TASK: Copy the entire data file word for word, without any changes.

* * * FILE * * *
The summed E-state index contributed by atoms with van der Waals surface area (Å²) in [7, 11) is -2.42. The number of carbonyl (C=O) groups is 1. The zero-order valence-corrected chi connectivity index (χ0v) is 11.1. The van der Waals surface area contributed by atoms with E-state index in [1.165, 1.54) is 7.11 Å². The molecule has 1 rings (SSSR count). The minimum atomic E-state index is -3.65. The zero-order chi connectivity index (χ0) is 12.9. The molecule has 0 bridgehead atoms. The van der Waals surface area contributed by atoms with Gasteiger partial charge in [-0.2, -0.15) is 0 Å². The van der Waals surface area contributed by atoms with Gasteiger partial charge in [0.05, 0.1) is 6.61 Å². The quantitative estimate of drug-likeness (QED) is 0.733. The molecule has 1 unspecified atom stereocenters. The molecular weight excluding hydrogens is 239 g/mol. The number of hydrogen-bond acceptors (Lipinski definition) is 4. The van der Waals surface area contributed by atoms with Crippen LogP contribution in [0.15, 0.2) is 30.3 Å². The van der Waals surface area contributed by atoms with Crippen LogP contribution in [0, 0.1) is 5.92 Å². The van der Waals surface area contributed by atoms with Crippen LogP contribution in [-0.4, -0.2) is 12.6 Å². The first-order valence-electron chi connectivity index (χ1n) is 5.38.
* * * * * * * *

The summed E-state index contributed by atoms with van der Waals surface area (Å²) in [7, 11) is -2.42. The number of carbonyl (C=O) groups is 1. The zero-order valence-corrected chi connectivity index (χ0v) is 11.1. The van der Waals surface area contributed by atoms with E-state index in [1.165, 1.54) is 7.11 Å². The molecule has 1 rings (SSSR count). The minimum atomic E-state index is -3.65. The zero-order chi connectivity index (χ0) is 12.9. The molecule has 0 bridgehead atoms. The van der Waals surface area contributed by atoms with Gasteiger partial charge in [-0.2, -0.15) is 0 Å². The van der Waals surface area contributed by atoms with Gasteiger partial charge in [0.05, 0.1) is 6.61 Å². The quantitative estimate of drug-likeness (QED) is 0.733. The molecule has 1 unspecified atom stereocenters. The molecular weight excluding hydrogens is 239 g/mol. The number of hydrogen-bond acceptors (Lipinski definition) is 4. The van der Waals surface area contributed by atoms with Crippen LogP contribution in [0.15, 0.2) is 30.3 Å². The van der Waals surface area contributed by atoms with Crippen LogP contribution in [0, 0.1) is 5.92 Å². The van der Waals surface area contributed by atoms with Crippen LogP contribution in [-0.4, -0.2) is 12.6 Å². The first-order valence-electron chi connectivity index (χ1n) is 5.38.